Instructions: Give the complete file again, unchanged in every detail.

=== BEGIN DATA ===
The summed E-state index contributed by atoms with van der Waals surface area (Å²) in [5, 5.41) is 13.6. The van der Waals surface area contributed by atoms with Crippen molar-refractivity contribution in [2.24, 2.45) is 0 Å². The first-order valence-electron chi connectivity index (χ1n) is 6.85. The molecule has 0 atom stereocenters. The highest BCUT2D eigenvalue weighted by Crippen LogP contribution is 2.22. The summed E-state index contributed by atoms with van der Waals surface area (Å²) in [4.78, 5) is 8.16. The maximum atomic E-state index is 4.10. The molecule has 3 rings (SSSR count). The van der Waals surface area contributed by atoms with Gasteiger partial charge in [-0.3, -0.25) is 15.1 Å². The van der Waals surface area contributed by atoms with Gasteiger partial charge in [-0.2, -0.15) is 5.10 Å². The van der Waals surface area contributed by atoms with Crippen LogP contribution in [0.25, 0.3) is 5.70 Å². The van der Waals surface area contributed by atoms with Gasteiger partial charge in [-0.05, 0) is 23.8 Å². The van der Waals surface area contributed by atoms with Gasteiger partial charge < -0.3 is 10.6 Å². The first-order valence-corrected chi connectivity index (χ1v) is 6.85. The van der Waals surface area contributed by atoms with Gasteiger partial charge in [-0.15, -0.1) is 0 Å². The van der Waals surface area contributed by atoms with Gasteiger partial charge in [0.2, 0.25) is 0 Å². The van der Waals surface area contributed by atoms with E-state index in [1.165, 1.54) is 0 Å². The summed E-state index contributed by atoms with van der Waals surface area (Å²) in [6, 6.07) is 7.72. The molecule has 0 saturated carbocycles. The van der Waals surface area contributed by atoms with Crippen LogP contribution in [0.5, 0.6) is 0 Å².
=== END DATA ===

The summed E-state index contributed by atoms with van der Waals surface area (Å²) in [5, 5.41) is 13.6. The van der Waals surface area contributed by atoms with Crippen molar-refractivity contribution in [2.24, 2.45) is 0 Å². The first-order valence-electron chi connectivity index (χ1n) is 6.85. The molecule has 0 atom stereocenters. The highest BCUT2D eigenvalue weighted by Crippen LogP contribution is 2.22. The summed E-state index contributed by atoms with van der Waals surface area (Å²) in [4.78, 5) is 8.16. The maximum atomic E-state index is 4.10. The molecule has 3 rings (SSSR count). The van der Waals surface area contributed by atoms with Gasteiger partial charge in [-0.3, -0.25) is 15.1 Å². The van der Waals surface area contributed by atoms with Gasteiger partial charge in [-0.2, -0.15) is 5.10 Å². The van der Waals surface area contributed by atoms with Crippen LogP contribution in [0.25, 0.3) is 5.70 Å². The van der Waals surface area contributed by atoms with Gasteiger partial charge in [-0.05, 0) is 23.8 Å². The van der Waals surface area contributed by atoms with Gasteiger partial charge < -0.3 is 10.6 Å². The first-order valence-corrected chi connectivity index (χ1v) is 6.85. The van der Waals surface area contributed by atoms with Gasteiger partial charge in [-0.15, -0.1) is 0 Å². The van der Waals surface area contributed by atoms with Gasteiger partial charge in [0.2, 0.25) is 0 Å². The van der Waals surface area contributed by atoms with E-state index in [1.165, 1.54) is 0 Å². The summed E-state index contributed by atoms with van der Waals surface area (Å²) in [6, 6.07) is 7.72. The molecule has 0 saturated carbocycles. The van der Waals surface area contributed by atoms with Crippen LogP contribution in [0.5, 0.6) is 0 Å².